For one of my homework assignments, I have to solve words encrypted via a substitution cipher. These ciphers were insecure before computers came around, but they are still fun. If you’re unfamiliar with them, you’d probably recognize them as the cryptograms (“Cryptoquote”) in your local newspaper. In the simplest form, each letter is mapped to a different letter of the alphabet. A lot of people do these for fun and I know at least one person reading this does. The result is a run of text that might look like:
ov umy rfgs f nmg
MY DOG EATS A LOT
There are many ways of going about solving substitution ciphers, but a common way is by counting frequencies of characters. As most people know, e tends to occur more than other letters in most written English. The rest of the letters typically follow a pattern, as well, but that pattern degenerates once you leave the most common letters. The domain of the text you are examining is fundamentally important here. By domain I mean whether this text is from a newspaper, an IM, transcribed speech, etc. You can also look at bigrams, two character sequences, to find the most commonly appearing sequences. In English, th appears much more ty, but ty still occurs. When trying to solve substitution ciphers this way, you are essentially matching the frequency distribution of the cipher text to the distribution of English and building a mapping from there. To put that a different way, you are matching up the most common letters or sequences in the garbled text with the most common real English letters or sequences.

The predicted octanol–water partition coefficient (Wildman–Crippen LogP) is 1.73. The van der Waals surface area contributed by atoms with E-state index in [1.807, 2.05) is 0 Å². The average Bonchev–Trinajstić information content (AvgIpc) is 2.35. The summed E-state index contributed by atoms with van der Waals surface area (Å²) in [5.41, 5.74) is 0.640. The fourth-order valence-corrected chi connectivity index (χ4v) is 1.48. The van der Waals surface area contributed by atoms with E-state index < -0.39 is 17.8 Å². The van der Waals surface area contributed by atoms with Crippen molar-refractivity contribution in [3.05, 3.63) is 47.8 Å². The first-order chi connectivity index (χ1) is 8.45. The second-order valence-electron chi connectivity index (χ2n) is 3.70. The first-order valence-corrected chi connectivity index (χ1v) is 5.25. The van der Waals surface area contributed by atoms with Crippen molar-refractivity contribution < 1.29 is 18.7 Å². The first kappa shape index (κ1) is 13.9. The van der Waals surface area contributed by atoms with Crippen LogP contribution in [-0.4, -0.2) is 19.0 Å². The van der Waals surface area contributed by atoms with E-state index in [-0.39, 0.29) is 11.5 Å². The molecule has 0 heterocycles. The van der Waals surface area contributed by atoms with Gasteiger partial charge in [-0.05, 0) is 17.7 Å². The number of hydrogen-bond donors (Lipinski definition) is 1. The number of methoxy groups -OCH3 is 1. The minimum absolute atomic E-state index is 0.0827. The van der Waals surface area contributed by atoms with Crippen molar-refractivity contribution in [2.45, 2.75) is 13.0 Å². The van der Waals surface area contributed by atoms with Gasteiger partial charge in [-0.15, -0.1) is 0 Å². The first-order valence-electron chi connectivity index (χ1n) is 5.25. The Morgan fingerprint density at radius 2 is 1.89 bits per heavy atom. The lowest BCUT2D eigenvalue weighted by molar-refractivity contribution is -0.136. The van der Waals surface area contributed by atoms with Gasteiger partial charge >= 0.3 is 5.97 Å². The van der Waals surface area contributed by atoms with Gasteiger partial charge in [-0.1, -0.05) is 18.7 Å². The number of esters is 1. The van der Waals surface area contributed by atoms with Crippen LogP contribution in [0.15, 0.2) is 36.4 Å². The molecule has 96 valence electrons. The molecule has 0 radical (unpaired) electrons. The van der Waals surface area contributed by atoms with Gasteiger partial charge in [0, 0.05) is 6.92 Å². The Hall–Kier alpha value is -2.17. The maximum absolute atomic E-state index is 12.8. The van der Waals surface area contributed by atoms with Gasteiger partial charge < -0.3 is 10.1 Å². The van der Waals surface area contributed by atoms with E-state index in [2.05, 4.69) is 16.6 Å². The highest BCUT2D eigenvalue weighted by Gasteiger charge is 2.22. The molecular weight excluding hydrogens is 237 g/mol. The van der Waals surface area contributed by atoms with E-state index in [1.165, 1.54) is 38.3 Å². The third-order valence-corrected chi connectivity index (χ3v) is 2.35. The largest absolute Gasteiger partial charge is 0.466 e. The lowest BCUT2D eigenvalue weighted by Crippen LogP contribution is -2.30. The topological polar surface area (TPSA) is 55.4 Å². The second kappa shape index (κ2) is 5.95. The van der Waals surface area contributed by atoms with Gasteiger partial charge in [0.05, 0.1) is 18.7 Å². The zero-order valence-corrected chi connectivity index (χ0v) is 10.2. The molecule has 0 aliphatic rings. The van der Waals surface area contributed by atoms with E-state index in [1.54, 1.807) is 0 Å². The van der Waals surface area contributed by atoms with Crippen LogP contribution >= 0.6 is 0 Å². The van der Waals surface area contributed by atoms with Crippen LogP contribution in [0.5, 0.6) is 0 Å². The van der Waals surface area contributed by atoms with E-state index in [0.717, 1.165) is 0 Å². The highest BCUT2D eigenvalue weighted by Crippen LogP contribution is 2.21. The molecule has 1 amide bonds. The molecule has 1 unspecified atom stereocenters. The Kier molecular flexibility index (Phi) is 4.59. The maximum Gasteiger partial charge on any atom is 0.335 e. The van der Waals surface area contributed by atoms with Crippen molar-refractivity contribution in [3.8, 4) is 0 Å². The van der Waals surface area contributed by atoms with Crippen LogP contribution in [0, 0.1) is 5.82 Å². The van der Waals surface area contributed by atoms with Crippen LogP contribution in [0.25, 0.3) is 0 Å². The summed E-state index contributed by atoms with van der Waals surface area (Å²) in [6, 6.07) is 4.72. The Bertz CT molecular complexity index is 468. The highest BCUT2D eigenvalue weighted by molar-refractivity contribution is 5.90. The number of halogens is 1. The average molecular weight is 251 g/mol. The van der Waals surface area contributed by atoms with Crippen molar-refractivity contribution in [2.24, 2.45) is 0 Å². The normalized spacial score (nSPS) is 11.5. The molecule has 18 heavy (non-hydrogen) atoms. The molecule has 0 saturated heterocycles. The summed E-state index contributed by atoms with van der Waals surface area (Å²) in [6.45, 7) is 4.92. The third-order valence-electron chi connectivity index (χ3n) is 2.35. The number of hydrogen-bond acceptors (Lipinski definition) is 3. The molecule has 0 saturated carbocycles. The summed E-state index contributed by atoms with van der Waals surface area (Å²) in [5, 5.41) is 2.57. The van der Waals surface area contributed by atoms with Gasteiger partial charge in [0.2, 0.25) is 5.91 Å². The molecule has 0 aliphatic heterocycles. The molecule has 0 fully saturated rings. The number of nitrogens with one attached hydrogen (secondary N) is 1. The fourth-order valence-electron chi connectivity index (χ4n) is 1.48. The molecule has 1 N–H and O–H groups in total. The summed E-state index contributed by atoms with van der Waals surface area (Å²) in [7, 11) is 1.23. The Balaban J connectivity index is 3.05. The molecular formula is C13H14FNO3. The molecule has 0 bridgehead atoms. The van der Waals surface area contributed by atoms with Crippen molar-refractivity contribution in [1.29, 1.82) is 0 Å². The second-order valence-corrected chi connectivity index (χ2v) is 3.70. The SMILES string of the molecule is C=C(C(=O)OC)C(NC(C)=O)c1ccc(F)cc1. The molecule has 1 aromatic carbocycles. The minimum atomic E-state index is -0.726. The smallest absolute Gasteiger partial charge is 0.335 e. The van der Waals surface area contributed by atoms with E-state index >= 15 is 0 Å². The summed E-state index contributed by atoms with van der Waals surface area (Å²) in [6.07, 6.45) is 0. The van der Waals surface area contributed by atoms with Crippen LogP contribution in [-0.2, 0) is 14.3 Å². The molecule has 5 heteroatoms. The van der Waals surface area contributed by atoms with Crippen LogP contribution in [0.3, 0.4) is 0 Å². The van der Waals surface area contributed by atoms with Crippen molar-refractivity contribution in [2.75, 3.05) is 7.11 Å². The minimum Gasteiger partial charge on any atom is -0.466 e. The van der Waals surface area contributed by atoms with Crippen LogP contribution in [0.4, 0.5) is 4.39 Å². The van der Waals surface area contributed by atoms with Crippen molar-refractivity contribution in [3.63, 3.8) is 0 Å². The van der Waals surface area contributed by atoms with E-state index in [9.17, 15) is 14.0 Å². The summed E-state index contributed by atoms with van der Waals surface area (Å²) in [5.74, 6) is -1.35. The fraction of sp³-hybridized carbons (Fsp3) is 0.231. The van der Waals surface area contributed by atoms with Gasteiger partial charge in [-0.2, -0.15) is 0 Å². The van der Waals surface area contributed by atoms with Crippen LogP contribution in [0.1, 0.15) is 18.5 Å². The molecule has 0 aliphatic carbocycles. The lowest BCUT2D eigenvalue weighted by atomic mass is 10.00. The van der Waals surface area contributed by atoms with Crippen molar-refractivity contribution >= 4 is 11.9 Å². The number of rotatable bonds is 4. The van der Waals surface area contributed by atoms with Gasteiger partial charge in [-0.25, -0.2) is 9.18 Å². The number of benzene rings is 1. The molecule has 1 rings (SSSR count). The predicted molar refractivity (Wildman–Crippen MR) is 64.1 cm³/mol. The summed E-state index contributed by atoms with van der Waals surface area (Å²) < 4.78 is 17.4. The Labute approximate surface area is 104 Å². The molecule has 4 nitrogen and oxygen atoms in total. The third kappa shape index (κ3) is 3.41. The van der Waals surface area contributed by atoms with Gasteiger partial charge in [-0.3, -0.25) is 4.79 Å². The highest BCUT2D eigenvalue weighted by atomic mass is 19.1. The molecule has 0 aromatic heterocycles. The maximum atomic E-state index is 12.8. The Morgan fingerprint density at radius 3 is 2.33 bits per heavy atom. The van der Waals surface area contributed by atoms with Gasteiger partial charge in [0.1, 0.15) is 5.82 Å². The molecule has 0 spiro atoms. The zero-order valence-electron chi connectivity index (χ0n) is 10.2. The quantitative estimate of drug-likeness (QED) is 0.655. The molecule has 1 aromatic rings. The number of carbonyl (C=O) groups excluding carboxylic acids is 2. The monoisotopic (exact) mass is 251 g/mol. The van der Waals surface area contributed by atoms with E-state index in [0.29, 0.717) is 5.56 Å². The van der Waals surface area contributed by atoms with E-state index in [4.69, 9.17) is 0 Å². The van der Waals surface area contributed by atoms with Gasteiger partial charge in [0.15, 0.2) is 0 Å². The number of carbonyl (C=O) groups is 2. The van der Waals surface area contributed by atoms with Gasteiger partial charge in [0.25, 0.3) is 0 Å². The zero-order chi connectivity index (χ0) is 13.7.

Once the frequency counts have revealed the most common letters, many people proceed to deduction to eliminate the rest. Of course, this requires knowledge of English words directly, which has an impact on computational approaches to solving substitution ciphers automatically. I’m curious what approaches people have taken (if any) other than using a dictionary of English words and trying to find matches from there.